For one, quick inflation seems unlikely to go away entirely on its own. Wages are climbing much more rapidly than normal. That means unless companies suddenly get more efficient, they will probably try to continue to increase prices to cover their labor costs.
As a result, the Fed is raising interest rates to slow demand and tamp down wage and price growth. The central bank’s policy response means that the economy is almost surely headed for a slowdown. Already, higher borrowing costs have begun to cool off the housing market.
The question — and big uncertainty — is how much Fed action will be needed to bring inflation under control. If America gets lucky and supply chain shortages ease, the Fed might be able to let the economy down gently, slowing the job market enough to temper wage growth without causing a recession.
In that optimistic scenario, often called a soft landing, companies will be forced to lower their prices and pare their big profits as supply and demand come into balance and they compete for customers again.
But it is also possible that supply issues will persist, leaving the Fed with a more difficult task: raising rates more drastically to slow demand enough to bring price increases under control.
“The path toward a soft landing is a very narrow one — narrow to the point where we expect a recession as the baseline,” said Matthew Luzzetti, chief U.S. economist at Deutsche Bank. That’s partly because consumer spending shows little sign of cracking so far.
Households still have about $2.3 trillion of excess savings to help them weather higher rates and prices, Mr. Luzzetti’s team has estimated.
“There continues to be deep pockets of pent-up demand,” Anthony G. Capuano, chief executive of the hotel company Marriott International, said during a June 7 call with analysts. “Unlike previous economic cycles and economic downturns, here you have this added dimension which was folks were locked down for 12 to 24 months.”
While uncertainty is high, economists in a Bloomberg survey said they expected Consumer Price Index inflation to remain at 6.3 percent — lower, but still sharply elevated — as of the end of this year.
How inflation became a global problem.
Russia’s invasion of Ukraine has caused inflation to become stubbornly entrenched in countries around the globe.
Prices rose last year on the back of supply chain clogs, shutdowns related to Covid-19 and rising energy costs — problems that were expected to fade in 2022.
Six months ago, the Organization for Economic Cooperation and Development estimated that hardly any of its 38 members would see inflation rates rise above 6 percent. The main exceptions were Turkey and Argentina, which were already contending with runaway inflation mostly unrelated to the pandemic.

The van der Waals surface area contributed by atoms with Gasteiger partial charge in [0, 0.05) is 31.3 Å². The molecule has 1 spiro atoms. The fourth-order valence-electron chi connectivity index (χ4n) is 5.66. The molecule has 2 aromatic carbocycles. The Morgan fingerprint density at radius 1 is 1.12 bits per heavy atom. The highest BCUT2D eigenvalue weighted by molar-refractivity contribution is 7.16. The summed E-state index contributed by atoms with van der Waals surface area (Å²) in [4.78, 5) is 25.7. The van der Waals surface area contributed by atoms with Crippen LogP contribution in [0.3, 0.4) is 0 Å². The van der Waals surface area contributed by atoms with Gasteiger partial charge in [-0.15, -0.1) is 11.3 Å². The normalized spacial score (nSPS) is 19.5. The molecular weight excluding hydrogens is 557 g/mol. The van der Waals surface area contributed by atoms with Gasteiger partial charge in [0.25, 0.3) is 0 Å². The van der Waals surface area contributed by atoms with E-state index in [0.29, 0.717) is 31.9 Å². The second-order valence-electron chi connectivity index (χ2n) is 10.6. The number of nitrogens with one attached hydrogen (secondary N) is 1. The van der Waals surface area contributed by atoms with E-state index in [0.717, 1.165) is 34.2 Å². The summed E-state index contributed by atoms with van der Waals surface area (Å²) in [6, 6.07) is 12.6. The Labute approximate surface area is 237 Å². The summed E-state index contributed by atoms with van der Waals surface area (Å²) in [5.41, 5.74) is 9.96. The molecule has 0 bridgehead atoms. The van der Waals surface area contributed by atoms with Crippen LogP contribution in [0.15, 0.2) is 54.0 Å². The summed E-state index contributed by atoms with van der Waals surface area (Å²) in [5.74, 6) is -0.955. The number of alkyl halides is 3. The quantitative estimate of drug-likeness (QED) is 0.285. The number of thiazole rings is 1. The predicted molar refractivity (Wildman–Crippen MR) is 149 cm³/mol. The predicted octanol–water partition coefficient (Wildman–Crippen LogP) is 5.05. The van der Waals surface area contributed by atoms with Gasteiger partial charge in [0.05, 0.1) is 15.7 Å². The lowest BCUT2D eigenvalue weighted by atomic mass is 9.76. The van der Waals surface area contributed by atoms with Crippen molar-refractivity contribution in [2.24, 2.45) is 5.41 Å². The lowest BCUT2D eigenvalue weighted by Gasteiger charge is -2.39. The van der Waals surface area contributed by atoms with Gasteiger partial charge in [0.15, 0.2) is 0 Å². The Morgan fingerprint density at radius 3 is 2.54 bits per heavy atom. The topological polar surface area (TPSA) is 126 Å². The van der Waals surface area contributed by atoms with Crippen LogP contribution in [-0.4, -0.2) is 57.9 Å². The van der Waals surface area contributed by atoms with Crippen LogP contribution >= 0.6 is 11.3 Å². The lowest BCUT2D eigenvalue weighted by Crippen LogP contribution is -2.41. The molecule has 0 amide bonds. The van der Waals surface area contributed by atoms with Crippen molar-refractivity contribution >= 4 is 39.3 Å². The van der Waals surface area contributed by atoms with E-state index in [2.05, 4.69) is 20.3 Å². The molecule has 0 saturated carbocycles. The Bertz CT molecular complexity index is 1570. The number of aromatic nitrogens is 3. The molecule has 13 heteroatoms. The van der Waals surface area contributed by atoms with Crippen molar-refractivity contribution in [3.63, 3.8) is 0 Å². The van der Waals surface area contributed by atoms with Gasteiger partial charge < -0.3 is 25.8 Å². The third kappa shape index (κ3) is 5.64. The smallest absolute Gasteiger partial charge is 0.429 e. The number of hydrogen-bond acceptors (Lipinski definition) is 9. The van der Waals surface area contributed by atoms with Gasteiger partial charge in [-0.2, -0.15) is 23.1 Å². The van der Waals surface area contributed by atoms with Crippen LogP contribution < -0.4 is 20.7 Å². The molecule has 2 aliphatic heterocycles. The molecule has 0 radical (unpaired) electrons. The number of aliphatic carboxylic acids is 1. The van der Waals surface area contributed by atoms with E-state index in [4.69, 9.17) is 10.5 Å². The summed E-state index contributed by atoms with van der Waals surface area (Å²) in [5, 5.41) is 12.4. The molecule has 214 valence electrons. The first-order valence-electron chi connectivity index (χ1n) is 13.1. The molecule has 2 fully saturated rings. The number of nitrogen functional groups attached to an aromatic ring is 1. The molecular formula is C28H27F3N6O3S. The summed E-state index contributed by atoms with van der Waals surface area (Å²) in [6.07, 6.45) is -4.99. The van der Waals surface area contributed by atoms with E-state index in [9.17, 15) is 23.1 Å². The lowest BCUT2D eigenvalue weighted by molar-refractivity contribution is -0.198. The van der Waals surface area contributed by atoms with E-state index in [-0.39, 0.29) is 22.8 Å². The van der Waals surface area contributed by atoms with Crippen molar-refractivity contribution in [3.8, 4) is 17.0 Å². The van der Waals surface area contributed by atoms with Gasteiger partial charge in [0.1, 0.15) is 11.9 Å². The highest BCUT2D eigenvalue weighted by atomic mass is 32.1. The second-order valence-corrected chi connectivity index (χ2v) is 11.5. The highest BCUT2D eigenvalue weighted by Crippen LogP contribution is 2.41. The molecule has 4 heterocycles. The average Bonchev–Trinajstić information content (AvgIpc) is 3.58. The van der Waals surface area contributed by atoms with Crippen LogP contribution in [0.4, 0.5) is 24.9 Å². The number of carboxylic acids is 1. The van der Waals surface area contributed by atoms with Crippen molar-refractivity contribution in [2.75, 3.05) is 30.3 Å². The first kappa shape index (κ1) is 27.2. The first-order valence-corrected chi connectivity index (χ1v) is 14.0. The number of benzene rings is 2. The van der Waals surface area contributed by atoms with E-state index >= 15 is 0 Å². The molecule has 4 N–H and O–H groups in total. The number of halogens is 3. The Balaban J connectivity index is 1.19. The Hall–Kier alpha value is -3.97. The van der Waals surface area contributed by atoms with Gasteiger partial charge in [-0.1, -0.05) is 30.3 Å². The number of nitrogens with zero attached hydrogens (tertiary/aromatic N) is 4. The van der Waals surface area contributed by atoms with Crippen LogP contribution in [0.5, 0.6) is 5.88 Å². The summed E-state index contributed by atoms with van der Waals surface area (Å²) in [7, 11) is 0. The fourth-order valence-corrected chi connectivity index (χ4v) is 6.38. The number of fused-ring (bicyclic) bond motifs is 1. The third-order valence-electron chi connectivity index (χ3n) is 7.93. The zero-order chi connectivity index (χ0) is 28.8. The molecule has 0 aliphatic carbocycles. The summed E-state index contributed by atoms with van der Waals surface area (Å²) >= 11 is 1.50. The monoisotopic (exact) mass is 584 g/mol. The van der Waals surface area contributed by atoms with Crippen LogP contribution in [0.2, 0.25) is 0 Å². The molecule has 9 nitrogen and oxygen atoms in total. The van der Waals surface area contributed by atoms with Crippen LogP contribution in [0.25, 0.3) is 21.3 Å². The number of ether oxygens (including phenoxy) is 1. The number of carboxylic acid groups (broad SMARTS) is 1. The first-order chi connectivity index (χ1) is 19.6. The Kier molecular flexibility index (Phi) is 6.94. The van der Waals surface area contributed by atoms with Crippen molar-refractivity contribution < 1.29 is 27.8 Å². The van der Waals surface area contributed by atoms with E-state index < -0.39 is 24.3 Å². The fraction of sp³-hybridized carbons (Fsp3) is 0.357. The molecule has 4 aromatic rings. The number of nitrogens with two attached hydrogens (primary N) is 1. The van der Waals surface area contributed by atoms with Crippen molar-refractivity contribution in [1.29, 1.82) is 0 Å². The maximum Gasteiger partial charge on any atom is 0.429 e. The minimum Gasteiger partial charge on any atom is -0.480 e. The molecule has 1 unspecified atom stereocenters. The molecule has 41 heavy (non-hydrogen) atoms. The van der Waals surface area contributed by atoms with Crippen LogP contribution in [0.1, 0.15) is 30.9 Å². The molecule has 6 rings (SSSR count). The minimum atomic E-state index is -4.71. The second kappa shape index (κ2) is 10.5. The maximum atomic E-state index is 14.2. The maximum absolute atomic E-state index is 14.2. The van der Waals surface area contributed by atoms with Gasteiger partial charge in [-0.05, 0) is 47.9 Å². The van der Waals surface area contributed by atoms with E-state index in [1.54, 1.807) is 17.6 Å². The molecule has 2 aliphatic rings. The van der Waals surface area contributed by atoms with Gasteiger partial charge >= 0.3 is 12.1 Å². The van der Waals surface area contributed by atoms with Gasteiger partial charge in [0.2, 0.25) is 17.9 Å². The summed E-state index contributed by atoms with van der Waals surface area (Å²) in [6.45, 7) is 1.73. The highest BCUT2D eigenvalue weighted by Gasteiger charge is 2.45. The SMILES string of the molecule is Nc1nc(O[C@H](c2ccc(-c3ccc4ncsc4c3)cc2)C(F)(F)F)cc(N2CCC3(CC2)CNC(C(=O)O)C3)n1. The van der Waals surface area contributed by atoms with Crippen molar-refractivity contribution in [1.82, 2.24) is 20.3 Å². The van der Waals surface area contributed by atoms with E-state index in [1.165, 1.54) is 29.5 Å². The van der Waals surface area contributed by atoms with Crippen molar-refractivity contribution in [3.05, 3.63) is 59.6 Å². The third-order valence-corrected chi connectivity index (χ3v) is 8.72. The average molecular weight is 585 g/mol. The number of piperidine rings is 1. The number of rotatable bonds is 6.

Since then, sanctions against Russia, one of the world’s top energy and grain producers, have supercharged food, fuel and fertilizer prices. Russian bombing, blockades and seizures have cut off the flow of grain from Ukraine, another top producer, raising the specter of famine in the poorest food-importing nations.
At the same time, China’s policy of locking down areas where there are Covid-19 outbreaks has exacerbated the problem.
This week, the O.E.C.D. announced sobering updates. In seven eastern European nations, the inflation rate is now expected to surge past double digits. The estimated rate for the Netherlands this year nearly tripled to 9.2 percent; Australia’s doubled to 5.3 percent. And like the United States, where inflation rose 8.6 percent through May, Britain and Germany have seen inflation rates hit four-decade highs, well above previous forecasts.
This is likely to eat away at households’ incomes and savings while stunting efforts by companies to invest and create jobs.
Central banks in the United States, Britain, Australia and India have all recently moved aggressively to contain rapidly rising prices by raising interest rates. Even the European Central Bank, which had been reluctant to raise rates for fear of triggering a recession, said Thursday that it would end asset purchases and raise its key interest rate by a quarter-point at its meeting next month, and possibly by even more in September.
But there is a limit to what political and financial leaders can do about rising inflation — especially given the varying causes. In many regions, like Europe, inflation is driven by significant spikes in food and energy prices. Raising rates won’t solve the underlying supply problems, the O.E.C.D. warned.
By contrast, the organization partly blamed inflation in the United States on “over-buoyant demand,” which is more responsive to tighter monetary policy. Compared with Europe, the U.S. labor market is tighter and nominal wage growth is higher.
Though inflation is causing intense pain in some spots, the longer-term forecast is more positive. The World Bank expects the rate of global consumer price inflation to drop below 3 percent next year.
Source: “Consumer Prices Rose Rapidly in May“